You’re Pulling My Trotter

Radio New Zealand has implemented a number of annoying changes to its National Radio programming in recent years, but one of the stand-out successes has been the Summer Report programme. However, presenter Todd Niall faced a bit of a problem this morning…

The familiar National Radio (formerly National Programme) radio service is long gone, having been replaced by the more up-beat mouthful of Radio New Zealand National. Standards have declined in favour of a more popular format that might meet competition head-on but makes it less distinctive.

However, pockets of National Radio’s style and quality survive, and there is still a goodly amount of local content being broadcast.

One of the innovations that has proven popular with long-time listeners is the Summer Report programme which replaces Morning Report during the summer holidays. Summer Report is a blend of current affairs, news, chatter and pre-recorded features presented in a relaxed style.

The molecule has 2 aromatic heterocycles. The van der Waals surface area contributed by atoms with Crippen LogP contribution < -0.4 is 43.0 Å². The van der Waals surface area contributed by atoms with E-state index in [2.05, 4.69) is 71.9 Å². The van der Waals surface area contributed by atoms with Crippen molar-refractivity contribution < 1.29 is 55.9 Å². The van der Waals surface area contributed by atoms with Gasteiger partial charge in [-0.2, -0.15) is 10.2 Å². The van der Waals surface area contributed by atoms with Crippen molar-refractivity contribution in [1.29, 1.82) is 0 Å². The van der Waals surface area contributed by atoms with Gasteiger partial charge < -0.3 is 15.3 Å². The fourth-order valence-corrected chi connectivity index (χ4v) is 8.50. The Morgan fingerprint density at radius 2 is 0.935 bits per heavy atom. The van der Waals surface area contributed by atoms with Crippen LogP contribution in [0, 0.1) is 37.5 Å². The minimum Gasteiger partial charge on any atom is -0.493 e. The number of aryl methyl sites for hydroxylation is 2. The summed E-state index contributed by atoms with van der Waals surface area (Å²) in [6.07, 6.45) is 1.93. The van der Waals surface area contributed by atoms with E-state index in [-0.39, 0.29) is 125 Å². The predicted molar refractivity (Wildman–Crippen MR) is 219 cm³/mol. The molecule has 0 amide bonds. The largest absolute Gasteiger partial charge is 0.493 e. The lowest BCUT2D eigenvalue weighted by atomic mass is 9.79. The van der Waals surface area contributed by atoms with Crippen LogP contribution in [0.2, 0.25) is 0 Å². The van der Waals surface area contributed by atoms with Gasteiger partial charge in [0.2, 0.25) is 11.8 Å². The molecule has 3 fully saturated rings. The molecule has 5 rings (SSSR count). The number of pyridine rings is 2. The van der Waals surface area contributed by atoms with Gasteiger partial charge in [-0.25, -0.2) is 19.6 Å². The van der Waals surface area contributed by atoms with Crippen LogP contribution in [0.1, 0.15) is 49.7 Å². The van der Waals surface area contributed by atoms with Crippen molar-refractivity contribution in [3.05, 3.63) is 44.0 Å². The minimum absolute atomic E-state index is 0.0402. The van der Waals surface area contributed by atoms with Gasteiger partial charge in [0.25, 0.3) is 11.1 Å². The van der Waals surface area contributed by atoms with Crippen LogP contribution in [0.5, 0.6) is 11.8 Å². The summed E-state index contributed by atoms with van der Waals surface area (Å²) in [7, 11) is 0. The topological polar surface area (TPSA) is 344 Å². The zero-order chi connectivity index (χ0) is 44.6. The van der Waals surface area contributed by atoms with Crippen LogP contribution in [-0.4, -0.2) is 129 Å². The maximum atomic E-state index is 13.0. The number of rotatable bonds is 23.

The relaxed and musing voice of Todd Niall, who presents Summer Report, has become synonomous with the programme. One of the features that has been running this holiday season has been a series of short programmes made in the Tokelau Islands by Philippa Tolley. Tolley has been interviewing locals and providing commentary that gives an insight on life in New Zealand’s last remaining Pacific Island territory.

This morning, Tolley finished her series on Tokelau with a discussion about the pigs on the atoll of Fakaofo. The pigs are free to roam where they will, and are usually branded so that their owners can find them. They enjoy grazing on fallen coconuts (they don’t climb the trees to get them), like to take a dip in the sea and … go fishing.

To a cityfied mainlander this last revelation about fishing pigs created a bit of a problem. There was always the danger that Tolley had finished her series with a trotter-puller that was tantamount to saying that pigs really can fly.

But it seems that the pigs on Fakaofo do actually indulge in a bit of fishing while taking a dip in the briney (yum, salty bacon) and poor old Niall was chided by some listeners for questioning the veracity of Tolley’s report. What was missing was a description of the techniques they use – surf-casting, netting, gaffing, trolling – or maybe they just tickle them (like some trout fishers) with their trotters until they die of laughter.

A good effort all round, and good listening. I’m still chuckling over this one!

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